This church dates from the 6th Century and was founded, so the story goes, by St Avit who, as we all know, comes from down the road here at la Cellette where he had a spring and a hermitage. The church was destroyed by the Normans during one of their invasions of the 10th Century and subsequently rebuilt. Unusually, the crypt is open to the public and so we went down there to see what we could see but the short answer to that was “nothing”. It did not escape our notice, however, that the crypt only stretched so far underneath the church.
Marianne then took me to see the Town Hall, which is just around the corner from the cathedral, the famous cathedral where Peter the Hermit summoned the First Crusade back at the end of the 11th Century.
The Town Hall was an interesting place to visit. It was formerly some kind of Abbey, as you can tell from the inner quadrangle and cloisters. But we couldn’t go inside for a nosey – it’s lunch time already.
And what do you notice here? Yes – a blue sky. It was depressing, wet and miserable this morning, just like me. But now it looks as if the sun might be coming out.
The Christmas Market was next on the agenda. That was in the square at the back of the cathedral, the square that is dominated by the Puy de Dome, which you can see all bathed in snow and wun on the skyline in the background.
At the market I bought my final Christmas present, so I’m glad that I came here, and then we headed off to the Tourist Information and the Conseil General where I picked up an enormous pile of stuff for Radio Anglais. We won’t be complaining about lack of events and information now for quite a while with all of this stuff that I’ve collected, and I made a couple of useful contacts too.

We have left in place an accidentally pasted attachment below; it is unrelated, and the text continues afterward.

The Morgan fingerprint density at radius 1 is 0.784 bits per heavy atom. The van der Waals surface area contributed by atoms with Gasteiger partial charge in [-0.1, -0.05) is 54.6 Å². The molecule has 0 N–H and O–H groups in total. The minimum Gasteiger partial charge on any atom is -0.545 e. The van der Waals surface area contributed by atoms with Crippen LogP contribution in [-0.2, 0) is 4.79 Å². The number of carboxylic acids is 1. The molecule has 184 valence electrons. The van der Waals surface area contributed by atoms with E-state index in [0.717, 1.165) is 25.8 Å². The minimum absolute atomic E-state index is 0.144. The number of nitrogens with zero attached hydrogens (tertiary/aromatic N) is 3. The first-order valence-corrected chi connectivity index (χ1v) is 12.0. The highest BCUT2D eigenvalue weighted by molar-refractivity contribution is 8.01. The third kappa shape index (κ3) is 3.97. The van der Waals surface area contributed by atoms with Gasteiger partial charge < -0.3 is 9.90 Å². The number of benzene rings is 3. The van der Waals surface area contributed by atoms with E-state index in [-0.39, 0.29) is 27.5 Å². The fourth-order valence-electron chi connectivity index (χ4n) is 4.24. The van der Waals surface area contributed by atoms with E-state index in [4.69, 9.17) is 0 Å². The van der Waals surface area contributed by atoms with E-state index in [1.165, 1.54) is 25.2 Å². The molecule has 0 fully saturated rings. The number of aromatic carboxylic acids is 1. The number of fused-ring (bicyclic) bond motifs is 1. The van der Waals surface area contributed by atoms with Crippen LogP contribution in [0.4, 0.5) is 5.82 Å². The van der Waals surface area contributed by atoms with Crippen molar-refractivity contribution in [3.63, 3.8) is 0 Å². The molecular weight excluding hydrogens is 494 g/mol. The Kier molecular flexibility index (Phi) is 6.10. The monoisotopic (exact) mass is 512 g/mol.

My main reason for being here though is to hold Marianne’s hand on the big ferris wheel in the Place de Jaude. In her capacity as hournalist she decided that it would be quite a plan to get to the top and take some decent photos, but she’s not very good at heights. Consequently I was roped in for moral support.
The wheel is quite high as you can see, and the views from the top, such as this one looking north-west, are absolutely splendid. Mind you, I was quite disappointed as it was the smoothest ride that i’ve ever had. It gave no real sensation of movement and it certainly didn’t seem as if we were anything like this high.
Mind you, another lifetime’s ambition has been accomplished. Taking a photo of the cathedral at Clermont Ferrand is next-to-impossible as it is hemmed in by all kinds of other buildings and there’s no really good shot.
I’ve been experimenting with extreme-length telephoto lenses from the surrounding summits of the Faille de Limagne but they haven’t really worked out. But sod that for a game of soldiers now. Up here is the nicest view of the cathedral that anyone could hope to see.
So a visit to a bookshop, a quick coffee and then back to the bus and home to 2°C.The temperature has plummetted and we might well be back into winter at last.